“Expendables” were subjected to baking, freezing, constant light, constant dark, starvation, sleep deprivation, unbearable sounds and unbearable silence. They were sourced all over the world – prisoners, derelicts, hospital patients – anyone the country could do without, for cash. The CIA disposed of the bodies, guaranteed. It was all very reminiscent of the Nazis. In fact, the CIA secured the services of Nazi concentration camp doctors to learn from. If Joseph Mengele hadn’t escaped, he would have been offered a contract and moved into comfort for life in the USA courtesy of the CIA. Several others laundered their lives this way.
Gottlieb also played Q to the CIA agents. He developed poisons no one in the world could identify. He invented pens and cameras and all the other accoutrements that spy pulp fiction wrote about. He even developed a hollow silver dollar chain. It contained a straight pin, the grooved tip of which had a poison so strong it would kill in seconds just rubbing it on the skin. Agents, including Francis Gary Powers, the CIA U-2 spy plane pilot, wore them around their necks in case of capture.
With no limitations, Gottlieb’s organization just kept growing in all directions. He got cocky and secretly spiked a bottle of Cointreau so his own staff drank LSD at a retreat. One of them died as result, either jumping or being pushed from a 13th story hotel room window in Manhattan. As usual, fixers covered it up.
And after all this, the result was nothing. “As of 1960 no effective knockout pill, truth serum, aphrodisiac, recruitment pill was known to exist…Years of MK-ULTRA experiments had failed,” Kinzer says. This marked the beginning of Gottlieb’s acknowledgement that his search had been in vain, though it cost thousands of lives interrupted or terminated.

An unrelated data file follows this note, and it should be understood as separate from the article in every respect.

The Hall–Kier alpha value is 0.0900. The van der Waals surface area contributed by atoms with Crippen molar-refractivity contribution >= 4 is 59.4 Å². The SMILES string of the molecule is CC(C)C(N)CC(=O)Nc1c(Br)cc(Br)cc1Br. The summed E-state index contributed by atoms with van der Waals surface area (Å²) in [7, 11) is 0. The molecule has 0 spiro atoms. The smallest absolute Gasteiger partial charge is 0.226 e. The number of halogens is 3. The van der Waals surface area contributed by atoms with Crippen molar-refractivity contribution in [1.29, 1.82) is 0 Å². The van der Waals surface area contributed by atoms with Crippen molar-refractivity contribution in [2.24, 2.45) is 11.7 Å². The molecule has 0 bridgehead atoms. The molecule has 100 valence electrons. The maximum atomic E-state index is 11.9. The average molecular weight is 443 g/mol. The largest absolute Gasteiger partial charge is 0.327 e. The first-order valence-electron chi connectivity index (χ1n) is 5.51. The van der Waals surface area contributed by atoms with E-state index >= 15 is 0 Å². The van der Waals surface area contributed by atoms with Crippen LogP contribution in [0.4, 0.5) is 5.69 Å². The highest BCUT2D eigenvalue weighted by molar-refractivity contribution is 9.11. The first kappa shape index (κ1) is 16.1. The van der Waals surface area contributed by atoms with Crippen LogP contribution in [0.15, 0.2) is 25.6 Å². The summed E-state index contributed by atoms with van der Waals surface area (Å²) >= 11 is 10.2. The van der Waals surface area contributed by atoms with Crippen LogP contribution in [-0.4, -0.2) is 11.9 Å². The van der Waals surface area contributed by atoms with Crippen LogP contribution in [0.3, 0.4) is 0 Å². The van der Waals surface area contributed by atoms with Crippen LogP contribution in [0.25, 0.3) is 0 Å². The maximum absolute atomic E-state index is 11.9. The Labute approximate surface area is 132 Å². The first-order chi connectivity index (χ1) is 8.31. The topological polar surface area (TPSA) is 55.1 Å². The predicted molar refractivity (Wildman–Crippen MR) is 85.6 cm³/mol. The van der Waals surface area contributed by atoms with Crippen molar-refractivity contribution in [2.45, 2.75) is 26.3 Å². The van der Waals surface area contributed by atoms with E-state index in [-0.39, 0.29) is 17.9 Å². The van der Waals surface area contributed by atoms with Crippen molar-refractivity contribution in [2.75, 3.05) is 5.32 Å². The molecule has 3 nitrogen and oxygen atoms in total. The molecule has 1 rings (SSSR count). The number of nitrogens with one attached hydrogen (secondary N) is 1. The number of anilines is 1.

Incredibly, Gottlieb was a spiritual, positive family man, into solar and sustainable living decades before anyone had heard of them. He studied, practiced and taught folk dancing. Everyone thought the world of him, not knowing what he did for a living. When he retired, he and his wife sold everything, traveled the world and volunteered everywhere they went, in places like leper colonies. Then one day a subpoena caught up to him. He spent pretty much the rest of his life testifying before Congress and in court cases. He demanded and received immunity from Congress. But as private cases started to name him personally, he did his duty as a good spook one last time, and is assumed to have committed suicide rather than risk exposing or even denigrating his life’s work at the CIA. He was 80.
It’s an awful story, told fast and well by Stephen Kinzer. Using numerous other biographies and public reporting, Kinzer has put together a revolting look at the champions of freedom in the USA.
Editor's note: This review has been published with the permission of David Wineberg. Like what you read? Subscribe to the SFRB's free daily email notice so you can be up-to-date on our latest articles. Scroll up this page to the sign-up field on your right.